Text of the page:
Very well organized and written. bob  |  8 reviewers made a similar statement
Most Helpful Customer Reviews
246 of 263 people found the following review helpful
By Spiff
Radin's book was a surprise to me. I have been often interested in the paranormal, but have always felt it completely lacked any scientific truth, and was worth little more than entertainment. Eventually, I became very sceptical to any issues that could not be easily accepted by science. This book has made me think twice by finally providing some meta-analysis that convinced me to at least stop to wonder.

To keep it short, Radin basically claims that the paranormal is real and has proof of it. He starts by defining the concept of Psi, and dedicates many pages trying to explain you the mathematical and statistical background you will need to understand the studies and the meta-analysis of the results. Radin then proceeds to expose all the evidence that has been gathered for the past years, for Telepathy, Perception at a distance and through time, Mind-Matter interaction, Mental interaction with living organisms and field consciousness. His next theme dedicates 50 pages to explain the why scepticism has been limiting the knowledge of Psi phenomena, and even approaches some metaphysics.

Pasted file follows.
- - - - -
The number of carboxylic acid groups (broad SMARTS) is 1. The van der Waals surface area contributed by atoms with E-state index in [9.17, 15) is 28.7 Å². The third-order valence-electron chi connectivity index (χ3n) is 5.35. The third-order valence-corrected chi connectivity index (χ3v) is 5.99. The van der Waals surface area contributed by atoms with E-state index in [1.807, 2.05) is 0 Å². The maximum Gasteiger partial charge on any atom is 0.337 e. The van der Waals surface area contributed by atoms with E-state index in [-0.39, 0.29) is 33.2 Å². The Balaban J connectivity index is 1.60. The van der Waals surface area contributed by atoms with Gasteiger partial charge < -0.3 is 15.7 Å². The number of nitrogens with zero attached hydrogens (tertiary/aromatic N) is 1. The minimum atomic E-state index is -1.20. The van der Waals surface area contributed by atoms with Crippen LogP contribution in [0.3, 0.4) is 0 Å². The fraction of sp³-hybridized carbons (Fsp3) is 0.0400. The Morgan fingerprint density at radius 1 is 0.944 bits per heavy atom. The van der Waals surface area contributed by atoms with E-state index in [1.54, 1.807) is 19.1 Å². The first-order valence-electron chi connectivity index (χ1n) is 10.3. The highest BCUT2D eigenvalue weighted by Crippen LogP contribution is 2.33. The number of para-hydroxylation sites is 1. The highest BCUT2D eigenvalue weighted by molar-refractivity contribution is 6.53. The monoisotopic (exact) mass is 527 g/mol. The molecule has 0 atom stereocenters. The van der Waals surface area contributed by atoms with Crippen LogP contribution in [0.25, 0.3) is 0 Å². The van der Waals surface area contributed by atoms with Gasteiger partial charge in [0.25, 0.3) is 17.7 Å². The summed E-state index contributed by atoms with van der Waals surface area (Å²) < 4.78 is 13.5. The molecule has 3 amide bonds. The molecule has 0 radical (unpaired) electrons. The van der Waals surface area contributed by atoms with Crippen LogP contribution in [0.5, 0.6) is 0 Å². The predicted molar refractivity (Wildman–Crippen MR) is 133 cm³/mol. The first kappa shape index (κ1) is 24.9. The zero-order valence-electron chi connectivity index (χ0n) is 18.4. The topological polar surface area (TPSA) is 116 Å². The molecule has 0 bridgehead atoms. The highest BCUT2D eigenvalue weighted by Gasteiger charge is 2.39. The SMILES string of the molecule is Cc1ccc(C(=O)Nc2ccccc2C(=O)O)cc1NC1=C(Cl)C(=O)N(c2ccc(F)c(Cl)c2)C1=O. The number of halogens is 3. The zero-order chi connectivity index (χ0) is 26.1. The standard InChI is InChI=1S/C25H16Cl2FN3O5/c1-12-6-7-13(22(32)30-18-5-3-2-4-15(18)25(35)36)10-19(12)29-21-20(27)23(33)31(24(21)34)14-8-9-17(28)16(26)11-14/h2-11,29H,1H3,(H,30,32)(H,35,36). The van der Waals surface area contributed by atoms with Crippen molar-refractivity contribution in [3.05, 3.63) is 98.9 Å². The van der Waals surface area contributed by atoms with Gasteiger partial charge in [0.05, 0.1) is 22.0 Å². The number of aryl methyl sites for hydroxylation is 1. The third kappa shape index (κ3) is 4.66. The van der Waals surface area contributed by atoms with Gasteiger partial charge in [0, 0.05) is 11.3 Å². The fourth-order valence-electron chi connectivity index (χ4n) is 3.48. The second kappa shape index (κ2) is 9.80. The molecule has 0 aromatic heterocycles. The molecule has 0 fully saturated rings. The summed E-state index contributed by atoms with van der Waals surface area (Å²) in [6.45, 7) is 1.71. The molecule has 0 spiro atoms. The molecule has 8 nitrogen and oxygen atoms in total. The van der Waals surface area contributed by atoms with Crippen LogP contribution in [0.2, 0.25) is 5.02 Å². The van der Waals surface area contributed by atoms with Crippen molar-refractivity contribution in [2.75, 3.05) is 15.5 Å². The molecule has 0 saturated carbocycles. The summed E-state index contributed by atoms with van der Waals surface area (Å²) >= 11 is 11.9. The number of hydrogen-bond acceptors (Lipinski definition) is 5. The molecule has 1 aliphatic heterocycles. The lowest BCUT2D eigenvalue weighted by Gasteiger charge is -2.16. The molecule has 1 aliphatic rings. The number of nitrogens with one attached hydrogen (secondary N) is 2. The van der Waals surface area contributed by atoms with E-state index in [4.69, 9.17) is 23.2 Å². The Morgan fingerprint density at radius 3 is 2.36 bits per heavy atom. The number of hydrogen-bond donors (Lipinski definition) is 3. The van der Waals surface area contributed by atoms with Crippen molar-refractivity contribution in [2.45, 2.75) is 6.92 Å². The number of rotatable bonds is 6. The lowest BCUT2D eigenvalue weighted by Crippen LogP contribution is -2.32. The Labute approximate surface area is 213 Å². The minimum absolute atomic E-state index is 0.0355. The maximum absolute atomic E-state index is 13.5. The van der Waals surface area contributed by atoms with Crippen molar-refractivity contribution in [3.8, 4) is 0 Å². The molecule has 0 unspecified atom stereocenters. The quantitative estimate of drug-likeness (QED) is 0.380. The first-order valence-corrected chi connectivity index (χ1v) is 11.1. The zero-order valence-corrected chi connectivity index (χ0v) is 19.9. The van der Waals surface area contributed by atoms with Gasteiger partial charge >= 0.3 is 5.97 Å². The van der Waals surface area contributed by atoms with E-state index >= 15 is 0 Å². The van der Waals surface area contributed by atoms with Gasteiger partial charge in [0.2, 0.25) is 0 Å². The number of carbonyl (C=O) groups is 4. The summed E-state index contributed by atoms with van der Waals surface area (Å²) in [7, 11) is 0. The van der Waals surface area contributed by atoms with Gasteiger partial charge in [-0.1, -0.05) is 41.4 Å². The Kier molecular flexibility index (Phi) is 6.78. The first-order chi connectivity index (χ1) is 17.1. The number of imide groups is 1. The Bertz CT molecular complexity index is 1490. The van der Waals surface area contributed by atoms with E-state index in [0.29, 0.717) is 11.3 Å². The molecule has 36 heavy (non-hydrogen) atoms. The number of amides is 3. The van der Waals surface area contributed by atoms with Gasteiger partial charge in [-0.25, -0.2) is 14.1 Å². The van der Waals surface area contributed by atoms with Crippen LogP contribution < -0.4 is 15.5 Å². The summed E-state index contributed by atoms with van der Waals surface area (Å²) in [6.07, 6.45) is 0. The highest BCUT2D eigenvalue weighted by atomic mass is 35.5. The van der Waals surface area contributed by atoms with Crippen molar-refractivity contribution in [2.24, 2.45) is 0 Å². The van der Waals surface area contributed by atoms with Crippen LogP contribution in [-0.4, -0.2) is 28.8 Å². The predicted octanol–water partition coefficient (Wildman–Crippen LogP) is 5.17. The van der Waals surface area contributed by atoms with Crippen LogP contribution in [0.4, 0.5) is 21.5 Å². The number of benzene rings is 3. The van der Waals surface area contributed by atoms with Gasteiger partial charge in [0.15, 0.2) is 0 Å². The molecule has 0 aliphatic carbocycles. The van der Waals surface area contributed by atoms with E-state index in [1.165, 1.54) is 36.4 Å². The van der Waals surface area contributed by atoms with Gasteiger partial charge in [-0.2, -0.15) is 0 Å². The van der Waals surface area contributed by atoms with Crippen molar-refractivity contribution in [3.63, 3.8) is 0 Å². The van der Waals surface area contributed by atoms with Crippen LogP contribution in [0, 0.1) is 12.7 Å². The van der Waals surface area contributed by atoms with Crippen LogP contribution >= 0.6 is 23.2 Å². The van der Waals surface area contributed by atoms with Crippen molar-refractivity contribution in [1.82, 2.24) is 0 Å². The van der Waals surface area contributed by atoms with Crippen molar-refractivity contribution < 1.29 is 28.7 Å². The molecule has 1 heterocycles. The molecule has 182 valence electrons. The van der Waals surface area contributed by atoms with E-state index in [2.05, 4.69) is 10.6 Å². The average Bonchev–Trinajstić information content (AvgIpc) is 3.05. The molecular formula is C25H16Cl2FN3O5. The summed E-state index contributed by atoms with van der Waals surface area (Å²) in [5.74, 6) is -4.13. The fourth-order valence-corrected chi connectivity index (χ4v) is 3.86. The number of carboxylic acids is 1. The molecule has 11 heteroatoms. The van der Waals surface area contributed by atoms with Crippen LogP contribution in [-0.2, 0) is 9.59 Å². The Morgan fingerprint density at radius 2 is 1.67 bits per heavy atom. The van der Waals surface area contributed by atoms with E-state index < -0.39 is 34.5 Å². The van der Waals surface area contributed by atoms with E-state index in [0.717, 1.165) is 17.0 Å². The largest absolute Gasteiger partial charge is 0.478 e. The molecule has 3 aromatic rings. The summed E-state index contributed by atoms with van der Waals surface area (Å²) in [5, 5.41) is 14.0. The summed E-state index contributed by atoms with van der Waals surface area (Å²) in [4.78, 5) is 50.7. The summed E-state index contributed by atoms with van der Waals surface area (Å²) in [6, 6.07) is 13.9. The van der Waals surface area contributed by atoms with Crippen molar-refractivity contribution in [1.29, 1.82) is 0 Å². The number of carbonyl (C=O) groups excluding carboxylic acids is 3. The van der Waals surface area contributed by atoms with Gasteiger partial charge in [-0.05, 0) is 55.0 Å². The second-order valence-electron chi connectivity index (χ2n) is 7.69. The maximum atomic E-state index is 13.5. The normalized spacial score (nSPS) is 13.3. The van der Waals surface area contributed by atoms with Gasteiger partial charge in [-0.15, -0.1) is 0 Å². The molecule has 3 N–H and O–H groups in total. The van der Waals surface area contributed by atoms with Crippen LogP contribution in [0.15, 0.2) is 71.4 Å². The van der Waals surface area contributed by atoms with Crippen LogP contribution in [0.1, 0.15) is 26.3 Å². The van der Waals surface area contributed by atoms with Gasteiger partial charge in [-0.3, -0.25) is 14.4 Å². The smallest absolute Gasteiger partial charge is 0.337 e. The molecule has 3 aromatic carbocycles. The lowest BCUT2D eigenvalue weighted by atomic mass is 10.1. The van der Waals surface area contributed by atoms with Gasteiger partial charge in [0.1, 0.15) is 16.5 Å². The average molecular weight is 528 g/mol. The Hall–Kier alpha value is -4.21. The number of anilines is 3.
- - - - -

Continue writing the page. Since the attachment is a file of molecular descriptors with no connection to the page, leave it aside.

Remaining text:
The book is very well organized, there is some redundancy, but no more than normal and it is often necessary. Subjects are well separated and the index is very good. What impressed me most was perhaps the way Radin provides the reader with external sources that back up his claims. The text is full of marks to references. You have about 40 pages with notes and references, which you will be able to check for yourself. If Radin claims something you might want to confirm, it most likely tells you where to go find the original document. This aspect alone would be enough to separate this work from many of the pseudocience junk on the market.